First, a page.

• The Working Poor: The working poor often face marginalization through low wages, job insecurity, and limited access to social services. Despite being employed, they struggle to meet basic needs due to inadequate income. Their precarious employment conditions may also restrict them from accessing benefits such as healthcare, further marginalizing them.
  • People Living in Slums: Individuals living in slums often face social exclusion, limited access to basic services, and poor living conditions. Infrastructure and sanitation deficiencies exacerbate their hardship, while the stigma attached to their living conditions can limit opportunities for upward mobility. Their voices often remain unheard in urban planning processes, leading to the persistence of their marginalization.
  • Single Parents: Single parents often face social stigma, financial instability, and limited access to resources and opportunities. Balancing employment and childcare responsibilities can be a significant challenge, which is often exacerbated by insufficient support services. Their economic vulnerability can lead to social exclusion and lesser opportunities for their children.
  • Trafficking Victims: Victims of trafficking often face social stigma, trauma, and exclusion from social services. After escaping trafficking situations, they often grapple with psychological trauma and a lack of supportive resources, complicating their reintegration into society. Furthermore, societal stigma attached to their experiences can lead to further marginalization.
  • Dalits in India: Dalits often face social exclusion, discrimination, and limited access to resources due to caste-based discrimination. Despite legal provisions for protection and upliftment, they continue to face severe societal prejudice, limiting their opportunities for education, employment, and social mobility. Instances of violence and social ostracism serve as constant reminders of their marginalized status.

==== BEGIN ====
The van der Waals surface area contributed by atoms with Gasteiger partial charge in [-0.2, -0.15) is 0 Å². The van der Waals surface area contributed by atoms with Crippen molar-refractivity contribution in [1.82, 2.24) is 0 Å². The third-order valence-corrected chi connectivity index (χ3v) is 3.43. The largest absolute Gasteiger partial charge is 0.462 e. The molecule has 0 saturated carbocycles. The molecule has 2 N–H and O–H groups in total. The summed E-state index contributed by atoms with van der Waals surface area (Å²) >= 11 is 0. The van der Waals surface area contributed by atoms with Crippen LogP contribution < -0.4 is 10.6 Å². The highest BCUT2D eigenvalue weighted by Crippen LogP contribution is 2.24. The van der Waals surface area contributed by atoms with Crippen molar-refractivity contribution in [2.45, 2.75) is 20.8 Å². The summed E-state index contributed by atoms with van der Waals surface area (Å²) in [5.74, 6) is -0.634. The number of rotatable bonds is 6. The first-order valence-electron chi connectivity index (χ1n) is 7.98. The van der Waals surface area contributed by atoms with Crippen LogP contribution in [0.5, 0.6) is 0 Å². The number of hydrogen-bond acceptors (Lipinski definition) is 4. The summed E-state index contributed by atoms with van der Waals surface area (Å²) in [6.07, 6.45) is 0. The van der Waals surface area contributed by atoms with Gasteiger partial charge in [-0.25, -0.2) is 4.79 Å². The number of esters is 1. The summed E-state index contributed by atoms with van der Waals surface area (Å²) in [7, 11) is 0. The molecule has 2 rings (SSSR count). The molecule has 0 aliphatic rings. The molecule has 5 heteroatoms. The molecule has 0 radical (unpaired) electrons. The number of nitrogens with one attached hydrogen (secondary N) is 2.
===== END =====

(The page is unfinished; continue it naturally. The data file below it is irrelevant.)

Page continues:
• Roma in Europe: Roma often face discrimination, poverty, and limited access to education, employment, and healthcare. Their nomadic lifestyle and distinct culture have often been met with prejudice and exclusion. Barriers to education and limited employment opportunities perpetuate a cycle of poverty and marginalization.
  • The Unemployed: Unemployment often leads to social stigma, limited access to resources, and reduced life opportunities. The lack of financial stability can lead to a multitude of hardships, including poverty, homelessness, and mental health issues. Society often stigmatizes unemployment, further contributing to the marginalization of unemployed individuals.
  • The Illiterate: Illiteracy can lead to social exclusion and limited access to information, education, and employment opportunities. An inability to read or write not only limits economic prospects, but also impacts individual’s capacity to participate fully in society, including their access to essential services and ability to exercise their rights. Illiteracy is often associated with poverty, perpetuating cycles of marginalization.